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Veteran Politician Dinish Gunawardena, Appointed As Sri Lanka’s New Prime Minister

Dinesh Gunawardena was sworn in as Sri Lanka’s new prime minister on Friday as President Ranil Wickremesinghe swore in his new Cabinet.

Gunawardena, a veteran member of the ruling Sri Lanka People’s Front and an ally of the Rajapaksa political family, took the oath of office on Friday before President Ranil Wickremesinghe, who was elevated to head of state from his role as prime minister by a vote in parliament on Wednesday.

Gunawardena, 73, who served earlier as foreign minister and education minister, is a staunch Sinhala nationalist who believes in socialism and wants greater state control over the economy. He was appointed as Home Minister in April by then President Gotabaya Rajapaksa.

Gunawardena belongs to a prominent political family in Sri Lanka and is a close ally of the Rajapaksa family, which ruled the country for nearly two decades.

The prime minister’s post fell vacant after Wickremesinghe, 73, was sworn in on Thursday as the country’s eighth president after Gotabaya Rajapaksa fled the country and resigned as president.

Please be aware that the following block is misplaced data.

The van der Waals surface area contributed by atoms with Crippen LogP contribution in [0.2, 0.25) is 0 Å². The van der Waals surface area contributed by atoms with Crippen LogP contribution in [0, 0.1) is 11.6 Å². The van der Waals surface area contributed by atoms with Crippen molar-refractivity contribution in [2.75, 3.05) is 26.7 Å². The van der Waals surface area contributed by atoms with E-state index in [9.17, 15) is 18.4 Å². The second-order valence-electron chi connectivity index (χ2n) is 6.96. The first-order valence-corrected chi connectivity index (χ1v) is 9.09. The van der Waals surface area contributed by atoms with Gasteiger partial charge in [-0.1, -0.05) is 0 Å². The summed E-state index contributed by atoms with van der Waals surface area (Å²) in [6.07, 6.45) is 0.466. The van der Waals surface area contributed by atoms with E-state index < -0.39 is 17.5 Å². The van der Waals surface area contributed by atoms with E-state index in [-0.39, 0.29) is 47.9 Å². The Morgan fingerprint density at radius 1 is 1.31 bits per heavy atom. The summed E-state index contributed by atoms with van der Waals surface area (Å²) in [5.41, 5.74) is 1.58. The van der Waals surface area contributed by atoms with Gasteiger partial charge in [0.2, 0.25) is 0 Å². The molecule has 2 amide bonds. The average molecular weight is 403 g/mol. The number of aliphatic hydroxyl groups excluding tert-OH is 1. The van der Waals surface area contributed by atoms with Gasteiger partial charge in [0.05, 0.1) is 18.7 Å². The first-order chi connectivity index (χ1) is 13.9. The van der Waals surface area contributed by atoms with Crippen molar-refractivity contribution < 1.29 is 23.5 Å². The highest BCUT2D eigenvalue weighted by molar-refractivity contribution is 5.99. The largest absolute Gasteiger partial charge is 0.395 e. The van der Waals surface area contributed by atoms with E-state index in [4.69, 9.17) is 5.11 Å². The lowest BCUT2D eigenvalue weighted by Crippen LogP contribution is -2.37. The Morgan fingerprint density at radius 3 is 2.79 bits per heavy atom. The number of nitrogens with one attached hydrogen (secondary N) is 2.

He has called for bipartisanship to address the unprecedented economic crisis the country is facing. Sri Lankans have taken to the streets for months, demanding their leaders resign over an economic crisis that has left the island nation’s 22 million people short of essential items such as medicine, food, and fuel.

The protests forced out former President Gotabaya Rajapaksa last week. His family has ruled Sri Lanka for most of the previous 20 years. Still, public outrage over the economic crisis forced several family members to leave ministry posts earlier in the crisis.

The political turmoil in Sri Lanka has only worsened the economic disaster. Dinesh Gunawardena’s role in Sri Lankan politics will be critical as the country’s economy is currently facing its worst financial crisis since it gained independence.

The country is bracing for a sharp contraction due to the unavailability of essential inputs for production, an 80 percent depreciation of the currency since March 2022, a lack of foreign reserves, and the country’s failure to meet its international debt obligations.

As Sri Lanka scrambles to get back on track after the election of a new President, Ranil Wickremesinghe, the people in the country — who are facing severe economic hardship — are still uncertain about the future.